CryptoQuant data reveals that a single entity bought $4 billion of bitcoin (BTC) earlier today, triggering a wave of short liquidations across major exchanges.
BTC short liquidations
Statistics show that over $141 million of BTC shorts were forcefully closed in the past 24 hours, mainly in OKX, Binance, BitMEX, and ByBit. These are some of the most popular cryptocurrency exchanges allowing leverage trading BTC.
Out of the $141 million, $125 million shorts were from perpetual futures, while $15 million were from users engaged in futures. Still, most trackers failed to take note of the $100 million short position liquidated on BitMEX.
In both instances, short traders engaged the BTC markets using leverage. Leverage is when a trader borrows funds from the exchange against their collateral. Some cryptocurrency exchange allows traders to borrow up to 20X their deposits. Using leverage, traders can drastically magnify their gains if their prognoses are correct and prices move in the predicted direction. However, leverage is also a two-edged sword. While they can gain if their forecasts are accurate, losses are amplified if the prices move against them.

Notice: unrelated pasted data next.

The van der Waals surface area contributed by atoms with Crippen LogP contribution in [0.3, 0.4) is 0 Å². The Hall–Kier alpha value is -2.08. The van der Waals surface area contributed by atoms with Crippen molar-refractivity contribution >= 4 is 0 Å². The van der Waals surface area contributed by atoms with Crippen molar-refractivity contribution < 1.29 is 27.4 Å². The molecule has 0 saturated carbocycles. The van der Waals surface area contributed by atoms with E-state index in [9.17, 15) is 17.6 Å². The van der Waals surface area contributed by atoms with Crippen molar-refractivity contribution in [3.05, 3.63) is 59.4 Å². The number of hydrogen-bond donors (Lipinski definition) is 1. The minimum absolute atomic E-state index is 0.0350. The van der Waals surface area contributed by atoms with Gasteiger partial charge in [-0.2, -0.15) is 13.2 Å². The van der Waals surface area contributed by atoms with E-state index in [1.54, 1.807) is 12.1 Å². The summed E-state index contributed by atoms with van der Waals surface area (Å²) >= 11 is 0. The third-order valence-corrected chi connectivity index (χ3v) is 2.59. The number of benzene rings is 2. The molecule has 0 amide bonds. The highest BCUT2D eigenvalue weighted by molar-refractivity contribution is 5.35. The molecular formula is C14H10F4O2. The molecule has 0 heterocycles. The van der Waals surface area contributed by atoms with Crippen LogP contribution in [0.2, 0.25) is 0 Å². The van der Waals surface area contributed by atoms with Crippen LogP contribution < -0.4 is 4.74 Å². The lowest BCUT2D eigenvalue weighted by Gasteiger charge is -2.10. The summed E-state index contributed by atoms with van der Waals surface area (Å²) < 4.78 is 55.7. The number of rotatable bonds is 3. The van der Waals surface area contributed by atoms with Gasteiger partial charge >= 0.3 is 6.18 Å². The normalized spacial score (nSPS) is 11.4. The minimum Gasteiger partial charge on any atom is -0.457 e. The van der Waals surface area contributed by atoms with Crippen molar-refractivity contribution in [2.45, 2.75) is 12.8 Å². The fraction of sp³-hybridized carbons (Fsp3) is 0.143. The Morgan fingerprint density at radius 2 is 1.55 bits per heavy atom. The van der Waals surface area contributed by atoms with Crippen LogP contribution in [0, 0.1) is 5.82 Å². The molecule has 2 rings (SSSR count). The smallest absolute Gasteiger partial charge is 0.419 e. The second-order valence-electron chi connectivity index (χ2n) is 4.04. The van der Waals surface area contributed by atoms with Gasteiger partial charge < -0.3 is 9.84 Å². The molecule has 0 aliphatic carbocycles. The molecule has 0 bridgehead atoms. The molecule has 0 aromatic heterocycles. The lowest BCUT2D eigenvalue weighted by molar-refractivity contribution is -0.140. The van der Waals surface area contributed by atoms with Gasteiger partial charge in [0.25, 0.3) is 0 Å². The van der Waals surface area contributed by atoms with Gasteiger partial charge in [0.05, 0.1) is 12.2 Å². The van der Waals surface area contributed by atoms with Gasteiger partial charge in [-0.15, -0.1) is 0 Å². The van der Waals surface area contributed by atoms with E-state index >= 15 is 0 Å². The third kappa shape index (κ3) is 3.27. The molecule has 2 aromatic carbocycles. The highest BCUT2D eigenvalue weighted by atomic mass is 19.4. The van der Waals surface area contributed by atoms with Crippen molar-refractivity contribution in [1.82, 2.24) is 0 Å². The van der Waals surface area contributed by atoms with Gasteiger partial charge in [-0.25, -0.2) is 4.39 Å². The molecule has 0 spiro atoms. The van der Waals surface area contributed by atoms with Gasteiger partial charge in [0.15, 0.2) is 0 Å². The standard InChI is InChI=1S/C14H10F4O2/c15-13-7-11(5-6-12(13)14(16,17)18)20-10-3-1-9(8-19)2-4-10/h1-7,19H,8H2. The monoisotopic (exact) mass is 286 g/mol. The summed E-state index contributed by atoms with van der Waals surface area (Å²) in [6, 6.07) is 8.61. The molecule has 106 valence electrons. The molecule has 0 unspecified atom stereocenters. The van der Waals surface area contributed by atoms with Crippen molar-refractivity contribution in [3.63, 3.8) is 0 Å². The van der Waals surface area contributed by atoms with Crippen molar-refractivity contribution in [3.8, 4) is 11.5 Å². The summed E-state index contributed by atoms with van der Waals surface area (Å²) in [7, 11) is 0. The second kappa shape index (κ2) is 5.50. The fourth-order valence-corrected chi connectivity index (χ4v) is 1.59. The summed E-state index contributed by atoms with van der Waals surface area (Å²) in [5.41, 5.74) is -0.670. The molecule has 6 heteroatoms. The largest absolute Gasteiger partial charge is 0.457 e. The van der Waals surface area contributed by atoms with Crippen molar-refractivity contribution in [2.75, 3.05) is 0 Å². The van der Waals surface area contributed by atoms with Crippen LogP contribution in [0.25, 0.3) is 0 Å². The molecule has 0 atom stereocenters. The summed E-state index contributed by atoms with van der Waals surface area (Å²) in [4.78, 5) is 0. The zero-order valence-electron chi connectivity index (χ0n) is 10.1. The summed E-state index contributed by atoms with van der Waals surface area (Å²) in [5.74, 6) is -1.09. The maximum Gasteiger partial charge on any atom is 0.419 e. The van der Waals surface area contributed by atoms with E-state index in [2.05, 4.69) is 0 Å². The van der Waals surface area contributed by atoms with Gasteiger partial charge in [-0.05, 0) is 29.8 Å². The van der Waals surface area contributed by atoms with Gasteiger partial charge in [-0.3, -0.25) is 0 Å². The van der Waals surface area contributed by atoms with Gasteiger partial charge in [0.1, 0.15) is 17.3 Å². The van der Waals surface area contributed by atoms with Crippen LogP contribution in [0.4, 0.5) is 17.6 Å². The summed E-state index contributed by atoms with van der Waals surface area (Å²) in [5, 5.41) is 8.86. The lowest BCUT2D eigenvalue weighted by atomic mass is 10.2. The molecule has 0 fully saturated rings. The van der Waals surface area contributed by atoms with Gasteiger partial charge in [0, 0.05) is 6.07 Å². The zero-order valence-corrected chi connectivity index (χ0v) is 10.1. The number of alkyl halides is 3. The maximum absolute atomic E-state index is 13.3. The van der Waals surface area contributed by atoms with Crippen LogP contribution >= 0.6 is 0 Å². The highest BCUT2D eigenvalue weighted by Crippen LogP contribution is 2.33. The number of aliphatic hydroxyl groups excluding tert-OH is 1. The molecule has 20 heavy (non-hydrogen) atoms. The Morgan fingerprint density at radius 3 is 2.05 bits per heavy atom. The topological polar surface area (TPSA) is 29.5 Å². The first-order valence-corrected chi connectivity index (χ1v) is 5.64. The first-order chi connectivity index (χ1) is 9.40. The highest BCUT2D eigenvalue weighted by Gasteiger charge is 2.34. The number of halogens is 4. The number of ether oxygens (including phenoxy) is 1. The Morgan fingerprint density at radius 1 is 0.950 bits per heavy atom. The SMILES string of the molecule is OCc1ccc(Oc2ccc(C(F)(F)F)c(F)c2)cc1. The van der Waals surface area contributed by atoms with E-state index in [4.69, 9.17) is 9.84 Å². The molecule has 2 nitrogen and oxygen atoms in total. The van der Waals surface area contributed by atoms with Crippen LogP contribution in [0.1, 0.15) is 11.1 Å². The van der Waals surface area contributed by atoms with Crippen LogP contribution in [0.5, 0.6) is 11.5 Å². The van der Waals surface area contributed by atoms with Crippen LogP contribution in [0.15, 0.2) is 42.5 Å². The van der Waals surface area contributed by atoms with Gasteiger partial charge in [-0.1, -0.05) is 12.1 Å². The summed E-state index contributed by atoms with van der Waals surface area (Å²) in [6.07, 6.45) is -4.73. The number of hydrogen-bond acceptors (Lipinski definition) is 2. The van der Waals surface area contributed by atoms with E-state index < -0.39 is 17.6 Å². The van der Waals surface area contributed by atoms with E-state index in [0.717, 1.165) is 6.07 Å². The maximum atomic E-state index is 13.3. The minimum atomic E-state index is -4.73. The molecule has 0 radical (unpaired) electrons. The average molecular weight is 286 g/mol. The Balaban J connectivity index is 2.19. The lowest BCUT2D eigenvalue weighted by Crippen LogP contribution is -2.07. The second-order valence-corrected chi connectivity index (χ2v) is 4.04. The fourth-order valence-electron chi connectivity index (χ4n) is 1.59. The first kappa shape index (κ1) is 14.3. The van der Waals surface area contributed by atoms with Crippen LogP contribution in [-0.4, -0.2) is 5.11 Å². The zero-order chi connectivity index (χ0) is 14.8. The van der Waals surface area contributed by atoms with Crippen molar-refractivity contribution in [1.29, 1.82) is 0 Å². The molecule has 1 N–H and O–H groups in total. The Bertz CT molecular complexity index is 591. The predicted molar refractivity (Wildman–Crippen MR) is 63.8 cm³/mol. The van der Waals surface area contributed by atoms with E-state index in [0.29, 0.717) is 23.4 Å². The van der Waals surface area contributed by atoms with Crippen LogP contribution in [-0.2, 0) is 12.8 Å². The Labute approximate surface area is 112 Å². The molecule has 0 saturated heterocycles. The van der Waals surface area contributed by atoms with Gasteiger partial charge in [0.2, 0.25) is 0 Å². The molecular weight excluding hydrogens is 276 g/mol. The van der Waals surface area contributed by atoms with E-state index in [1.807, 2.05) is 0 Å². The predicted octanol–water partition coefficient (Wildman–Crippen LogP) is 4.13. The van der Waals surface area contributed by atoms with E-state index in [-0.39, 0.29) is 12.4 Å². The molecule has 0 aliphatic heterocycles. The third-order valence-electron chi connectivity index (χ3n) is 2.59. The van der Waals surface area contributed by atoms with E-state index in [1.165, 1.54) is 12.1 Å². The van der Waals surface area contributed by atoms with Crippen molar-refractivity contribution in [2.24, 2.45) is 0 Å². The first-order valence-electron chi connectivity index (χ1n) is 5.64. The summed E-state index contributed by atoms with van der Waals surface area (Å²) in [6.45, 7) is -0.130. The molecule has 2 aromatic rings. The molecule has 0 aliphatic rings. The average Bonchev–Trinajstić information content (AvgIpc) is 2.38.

Given the unexpected surge of bitcoin prices to as high as $19.8k earlier today during the Asian session, the exchange closed positions of short traders as a protection measure. A trader’s balance can be negative if the ramp fails since BTC prices can infinitely increase to billions. In 2020, a Robinhood trader committed suicide when his account balance dropped into negative territory.
Bitcoin pumping as inflation drops
Whether or not bitcoin bulls will sustain the leg up depend on what pans out in the coming few days. After sharp losses in 2022 that saw BTC slip by over 65 percent from 2021 peaks of around $69k, BTC appears to be recovering from last year’s pits.
The trigger could be due to fundamental events, especially with inflation subsiding and employment firming up in the United States. Analysts expect the Federal Reserve of the United States to conclude its interest rate hiking cycle in February before reverting to rate slashing in months ahead.